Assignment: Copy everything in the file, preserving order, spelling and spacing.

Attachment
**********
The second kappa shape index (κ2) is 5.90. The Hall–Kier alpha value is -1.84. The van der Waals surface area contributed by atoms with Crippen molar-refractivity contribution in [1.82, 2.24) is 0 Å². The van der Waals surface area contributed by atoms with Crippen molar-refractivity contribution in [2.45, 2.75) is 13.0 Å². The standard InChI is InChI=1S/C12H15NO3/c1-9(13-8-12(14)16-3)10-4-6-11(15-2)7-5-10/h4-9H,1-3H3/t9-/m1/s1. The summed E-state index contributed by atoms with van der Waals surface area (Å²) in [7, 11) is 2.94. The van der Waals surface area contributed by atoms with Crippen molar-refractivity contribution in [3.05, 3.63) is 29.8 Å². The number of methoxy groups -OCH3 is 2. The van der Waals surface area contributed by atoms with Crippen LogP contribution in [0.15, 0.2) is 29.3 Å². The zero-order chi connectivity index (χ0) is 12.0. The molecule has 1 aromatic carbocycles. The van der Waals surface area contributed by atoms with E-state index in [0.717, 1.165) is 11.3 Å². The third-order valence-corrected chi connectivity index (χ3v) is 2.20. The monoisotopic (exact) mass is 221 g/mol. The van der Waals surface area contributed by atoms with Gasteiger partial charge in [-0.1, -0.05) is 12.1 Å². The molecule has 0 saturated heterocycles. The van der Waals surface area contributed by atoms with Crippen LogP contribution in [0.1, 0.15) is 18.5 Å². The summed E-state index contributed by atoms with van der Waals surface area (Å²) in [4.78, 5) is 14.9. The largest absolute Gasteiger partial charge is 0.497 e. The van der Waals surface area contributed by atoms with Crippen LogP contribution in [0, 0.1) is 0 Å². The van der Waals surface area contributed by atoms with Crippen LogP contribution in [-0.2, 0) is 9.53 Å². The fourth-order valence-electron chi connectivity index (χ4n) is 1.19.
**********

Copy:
The second kappa shape index (κ2) is 5.90. The Hall–Kier alpha value is -1.84. The van der Waals surface area contributed by atoms with Crippen molar-refractivity contribution in [1.82, 2.24) is 0 Å². The van der Waals surface area contributed by atoms with Crippen molar-refractivity contribution in [2.45, 2.75) is 13.0 Å². The standard InChI is InChI=1S/C12H15NO3/c1-9(13-8-12(14)16-3)10-4-6-11(15-2)7-5-10/h4-9H,1-3H3/t9-/m1/s1. The summed E-state index contributed by atoms with van der Waals surface area (Å²) in [7, 11) is 2.94. The van der Waals surface area contributed by atoms with Crippen molar-refractivity contribution in [3.05, 3.63) is 29.8 Å². The number of methoxy groups -OCH3 is 2. The van der Waals surface area contributed by atoms with Crippen LogP contribution in [0.15, 0.2) is 29.3 Å². The zero-order chi connectivity index (χ0) is 12.0. The molecule has 1 aromatic carbocycles. The van der Waals surface area contributed by atoms with E-state index in [0.717, 1.165) is 11.3 Å². The third-order valence-corrected chi connectivity index (χ3v) is 2.20. The monoisotopic (exact) mass is 221 g/mol. The van der Waals surface area contributed by atoms with Gasteiger partial charge in [-0.1, -0.05) is 12.1 Å². The molecule has 0 saturated heterocycles. The van der Waals surface area contributed by atoms with Crippen LogP contribution in [0.1, 0.15) is 18.5 Å². The summed E-state index contributed by atoms with van der Waals surface area (Å²) in [4.78, 5) is 14.9. The largest absolute Gasteiger partial charge is 0.497 e. The van der Waals surface area contributed by atoms with Crippen LogP contribution in [0, 0.1) is 0 Å². The van der Waals surface area contributed by atoms with Crippen LogP contribution in [-0.2, 0) is 9.53 Å². The fourth-order valence-electron chi connectivity index (χ4n) is 1.19.